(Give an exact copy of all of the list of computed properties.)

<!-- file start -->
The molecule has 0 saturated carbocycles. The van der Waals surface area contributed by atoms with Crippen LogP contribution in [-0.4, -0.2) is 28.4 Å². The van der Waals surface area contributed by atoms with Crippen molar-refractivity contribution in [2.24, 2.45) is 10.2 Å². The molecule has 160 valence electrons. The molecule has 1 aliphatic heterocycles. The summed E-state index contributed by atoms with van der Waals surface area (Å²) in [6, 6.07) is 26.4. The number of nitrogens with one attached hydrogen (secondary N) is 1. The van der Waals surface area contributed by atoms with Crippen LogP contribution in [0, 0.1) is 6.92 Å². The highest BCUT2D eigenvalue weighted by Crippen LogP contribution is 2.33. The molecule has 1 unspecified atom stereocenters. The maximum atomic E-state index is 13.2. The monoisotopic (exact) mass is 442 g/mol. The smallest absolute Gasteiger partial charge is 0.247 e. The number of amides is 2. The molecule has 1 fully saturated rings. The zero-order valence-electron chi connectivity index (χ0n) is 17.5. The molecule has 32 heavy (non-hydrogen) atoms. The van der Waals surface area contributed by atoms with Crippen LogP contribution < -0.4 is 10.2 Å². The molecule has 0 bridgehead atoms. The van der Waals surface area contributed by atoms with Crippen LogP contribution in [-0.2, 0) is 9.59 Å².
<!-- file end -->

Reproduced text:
The molecule has 0 saturated carbocycles. The van der Waals surface area contributed by atoms with Crippen LogP contribution in [-0.4, -0.2) is 28.4 Å². The van der Waals surface area contributed by atoms with Crippen molar-refractivity contribution in [2.24, 2.45) is 10.2 Å². The molecule has 160 valence electrons. The molecule has 1 aliphatic heterocycles. The summed E-state index contributed by atoms with van der Waals surface area (Å²) in [6, 6.07) is 26.4. The number of nitrogens with one attached hydrogen (secondary N) is 1. The van der Waals surface area contributed by atoms with Crippen LogP contribution in [0, 0.1) is 6.92 Å². The highest BCUT2D eigenvalue weighted by Crippen LogP contribution is 2.33. The molecule has 1 unspecified atom stereocenters. The maximum atomic E-state index is 13.2. The monoisotopic (exact) mass is 442 g/mol. The smallest absolute Gasteiger partial charge is 0.247 e. The number of amides is 2. The molecule has 1 fully saturated rings. The zero-order valence-electron chi connectivity index (χ0n) is 17.5. The molecule has 32 heavy (non-hydrogen) atoms. The van der Waals surface area contributed by atoms with Crippen LogP contribution < -0.4 is 10.2 Å². The molecule has 0 bridgehead atoms. The van der Waals surface area contributed by atoms with Crippen LogP contribution in [-0.2, 0) is 9.59 Å².